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1.  Protein phosphatase 5 protects neurons against amyloid β toxicity 
Journal of neurochemistry  2009;111(2):391-402.
Amyloid β (Aβ) is thought to promote neuronal cell loss in Alzheimer’s disease (AD), in part through the generation of reactive oxygen species (ROS) and subsequent activation of mitogen-activated protein kinase (MAPK) pathways. Protein phosphatase 5 (PP5) is a ubiquitously expressed serine/threonine phosphatase which has been implicated in several cell stress response pathways and shown to inactivate MAPK pathways through key dephosphorylation events. Therefore we examined whether PP5 protects dissociated embryonic rat cortical neurons in vitro from cell death evoked by Aβ. As predicted, neurons in which PP5 expression was decreased by siRNA treatment were more susceptible to Aβ toxicity. In contrast, overexpression of PP5, but not the inactive PP5 mutant, H304Q, prevented MAPK phosphorylation and neurotoxicity induced by Aβ. PP5 also prevented cell death caused by direct treatment with H2O2, but did not prevent Aβ-induced production of ROS. Thus, the neuroprotective effect of PP5 requires its phosphatase activity and lies downstream of Aβ-induced generation of ROS. In summary, our data indicate that PP5 plays a pivotal neuroprotective role against cell death induced by Aβ and oxidative stress. Consequently, PP5 might be an effective therapeutic target in AD and other neurodegenerative disorders in which oxidative stress is implicated.
doi:10.1111/j.1471-4159.2009.06337.x
PMCID: PMC3044491  PMID: 19686245
PP5; protein phosphatase 5; amyloid β; Alzheimer’s disease; neuroprotection; oxidative stress
2.  Antibody Immobilization on Waveguides Using a Flow–Through System Shows Improved Listeria monocytogenes Detection in an Automated Fiber Optic Biosensor: RAPTOR™ 
Sensors (Basel, Switzerland)  2006;6(8):808-822.
Recent outbreaks of food borne illnesses continue to support the need for rapid and sensitive methods for detection of foodborne pathogens. A method for detecting Listeria monocytogenes in food samples was developed using an automated fiber-optic-based immunosensor, RAPTOR™. Detection of L. monocytogenes in phosphate buffered saline (PBS) was performed to evaluate both static and flow through antibody immobilization methods for capture antibodies in a sandwich assay. Subsequent detection in frankfurter samples was conducted using a flow through immobilization system. A two stage blocking using biotinylated bovine serum albumin (b-BSA) and BSA was effectively employed to reduce the non-specific binding. The sandwich assay using static or flow through mode of antibody immobilization could detect 1×103 cfu/ml in PBS. However, the effective disassociation constant Kd and the binding valences for static modes of antibody immobilization in spiked PBS samples was 4×105cfu/ml and 4.9 as compared to 7×104 cfu/ml and 3.9 for flow through method of antibody immobilization. Thus the sensitive flow-through immobilization method was used to test food samples, which could detect 5×105cfu/ml of L. monocytogenes in frankfurter sample. The responses at the lowest detectable cell numbers in the frankfurter samples was 92.5 ± 14.6 pA for L. monocytogenes to comparative responses of 27.9 ± 12.2 and 31 ± 14.04 pA obtained from Enterococcus faecalis and Lactobacillus rhamnosus (control species), respectively. The effective Kd and binding valency from spiked frankfurter samples was 4.8×105 cfu/ml and 3.1, thus showing highly sensitive detection can be achieved using the RAPTOR™ biosensor even in the presence of other bacterial species in the matrix.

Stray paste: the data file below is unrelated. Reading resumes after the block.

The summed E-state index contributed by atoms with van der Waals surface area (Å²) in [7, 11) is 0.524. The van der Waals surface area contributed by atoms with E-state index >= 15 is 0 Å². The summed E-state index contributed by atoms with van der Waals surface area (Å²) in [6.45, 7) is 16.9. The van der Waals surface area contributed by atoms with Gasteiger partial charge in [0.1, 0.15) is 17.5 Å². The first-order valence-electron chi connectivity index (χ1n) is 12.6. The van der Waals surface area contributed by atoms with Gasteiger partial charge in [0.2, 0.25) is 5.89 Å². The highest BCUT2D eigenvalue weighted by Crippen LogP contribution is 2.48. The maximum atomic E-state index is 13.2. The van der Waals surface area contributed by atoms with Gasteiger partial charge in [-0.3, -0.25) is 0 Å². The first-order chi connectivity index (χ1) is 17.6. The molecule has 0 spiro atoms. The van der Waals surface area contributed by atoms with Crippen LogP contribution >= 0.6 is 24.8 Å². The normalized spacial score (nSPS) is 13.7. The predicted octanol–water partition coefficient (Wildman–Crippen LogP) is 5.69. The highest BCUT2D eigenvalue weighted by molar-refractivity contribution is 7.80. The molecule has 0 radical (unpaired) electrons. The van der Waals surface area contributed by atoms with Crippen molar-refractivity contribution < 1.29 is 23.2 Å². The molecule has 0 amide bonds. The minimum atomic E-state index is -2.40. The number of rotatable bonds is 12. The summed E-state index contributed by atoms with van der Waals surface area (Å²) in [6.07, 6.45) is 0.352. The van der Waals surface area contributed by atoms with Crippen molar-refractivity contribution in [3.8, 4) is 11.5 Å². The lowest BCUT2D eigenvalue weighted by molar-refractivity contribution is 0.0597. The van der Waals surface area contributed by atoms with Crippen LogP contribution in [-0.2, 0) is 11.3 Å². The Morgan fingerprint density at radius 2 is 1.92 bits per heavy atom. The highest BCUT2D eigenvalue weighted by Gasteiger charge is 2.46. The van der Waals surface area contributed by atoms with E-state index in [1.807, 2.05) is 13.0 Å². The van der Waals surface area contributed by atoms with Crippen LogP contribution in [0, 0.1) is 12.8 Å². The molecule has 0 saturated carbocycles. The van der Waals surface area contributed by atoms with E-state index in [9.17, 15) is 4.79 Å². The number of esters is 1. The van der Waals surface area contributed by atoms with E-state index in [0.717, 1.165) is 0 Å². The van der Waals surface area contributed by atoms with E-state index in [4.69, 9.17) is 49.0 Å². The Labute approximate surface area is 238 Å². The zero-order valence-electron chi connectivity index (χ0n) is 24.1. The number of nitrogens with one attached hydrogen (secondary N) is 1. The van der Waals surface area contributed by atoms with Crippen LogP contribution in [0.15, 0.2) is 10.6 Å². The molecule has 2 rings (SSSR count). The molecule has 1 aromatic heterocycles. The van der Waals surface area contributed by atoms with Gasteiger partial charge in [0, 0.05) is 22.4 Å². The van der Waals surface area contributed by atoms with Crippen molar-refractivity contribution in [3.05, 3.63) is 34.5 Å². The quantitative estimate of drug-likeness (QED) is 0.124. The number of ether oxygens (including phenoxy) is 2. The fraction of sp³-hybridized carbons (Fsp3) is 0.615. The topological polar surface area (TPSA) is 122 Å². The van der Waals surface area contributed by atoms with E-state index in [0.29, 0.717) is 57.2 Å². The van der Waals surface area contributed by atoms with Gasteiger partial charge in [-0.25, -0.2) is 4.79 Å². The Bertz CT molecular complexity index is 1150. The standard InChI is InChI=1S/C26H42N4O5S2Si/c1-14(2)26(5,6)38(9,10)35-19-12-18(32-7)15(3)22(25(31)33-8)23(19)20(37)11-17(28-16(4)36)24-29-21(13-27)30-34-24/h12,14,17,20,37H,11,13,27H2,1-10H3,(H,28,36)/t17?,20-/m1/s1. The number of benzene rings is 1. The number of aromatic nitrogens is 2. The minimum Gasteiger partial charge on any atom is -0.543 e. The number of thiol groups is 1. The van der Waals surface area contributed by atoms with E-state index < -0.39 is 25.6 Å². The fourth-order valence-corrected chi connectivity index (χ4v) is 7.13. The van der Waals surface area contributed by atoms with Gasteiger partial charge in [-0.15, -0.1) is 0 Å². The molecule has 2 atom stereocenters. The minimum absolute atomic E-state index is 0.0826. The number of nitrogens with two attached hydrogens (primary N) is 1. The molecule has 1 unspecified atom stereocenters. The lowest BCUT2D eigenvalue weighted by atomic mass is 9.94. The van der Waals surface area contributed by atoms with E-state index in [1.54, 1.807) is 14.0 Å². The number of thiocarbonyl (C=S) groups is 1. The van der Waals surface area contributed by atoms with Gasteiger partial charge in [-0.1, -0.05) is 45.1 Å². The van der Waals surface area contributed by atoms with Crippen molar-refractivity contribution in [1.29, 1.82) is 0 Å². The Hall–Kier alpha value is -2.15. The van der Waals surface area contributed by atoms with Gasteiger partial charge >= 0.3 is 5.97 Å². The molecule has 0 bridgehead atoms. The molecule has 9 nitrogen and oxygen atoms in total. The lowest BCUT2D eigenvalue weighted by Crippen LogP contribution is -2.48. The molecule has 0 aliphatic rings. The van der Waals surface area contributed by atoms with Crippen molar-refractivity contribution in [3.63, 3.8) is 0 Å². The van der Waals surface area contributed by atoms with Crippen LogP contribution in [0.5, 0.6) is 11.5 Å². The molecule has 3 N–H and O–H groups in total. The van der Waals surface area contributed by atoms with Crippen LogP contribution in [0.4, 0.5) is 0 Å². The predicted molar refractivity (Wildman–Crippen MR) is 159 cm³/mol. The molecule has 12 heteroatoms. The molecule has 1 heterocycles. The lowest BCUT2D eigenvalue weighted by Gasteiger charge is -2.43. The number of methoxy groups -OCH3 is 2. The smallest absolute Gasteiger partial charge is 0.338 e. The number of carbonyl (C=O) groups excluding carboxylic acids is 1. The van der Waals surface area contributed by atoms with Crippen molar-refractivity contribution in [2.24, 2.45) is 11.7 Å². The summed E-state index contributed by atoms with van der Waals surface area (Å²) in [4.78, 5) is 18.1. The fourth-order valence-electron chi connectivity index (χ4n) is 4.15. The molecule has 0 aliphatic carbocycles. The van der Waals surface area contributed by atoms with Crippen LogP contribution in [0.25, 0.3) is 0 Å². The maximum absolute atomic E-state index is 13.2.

PMCID: PMC3926524
Biosensor; Listeria monocytogenes; fiber optic sensor; immunosensor; RAPTOR

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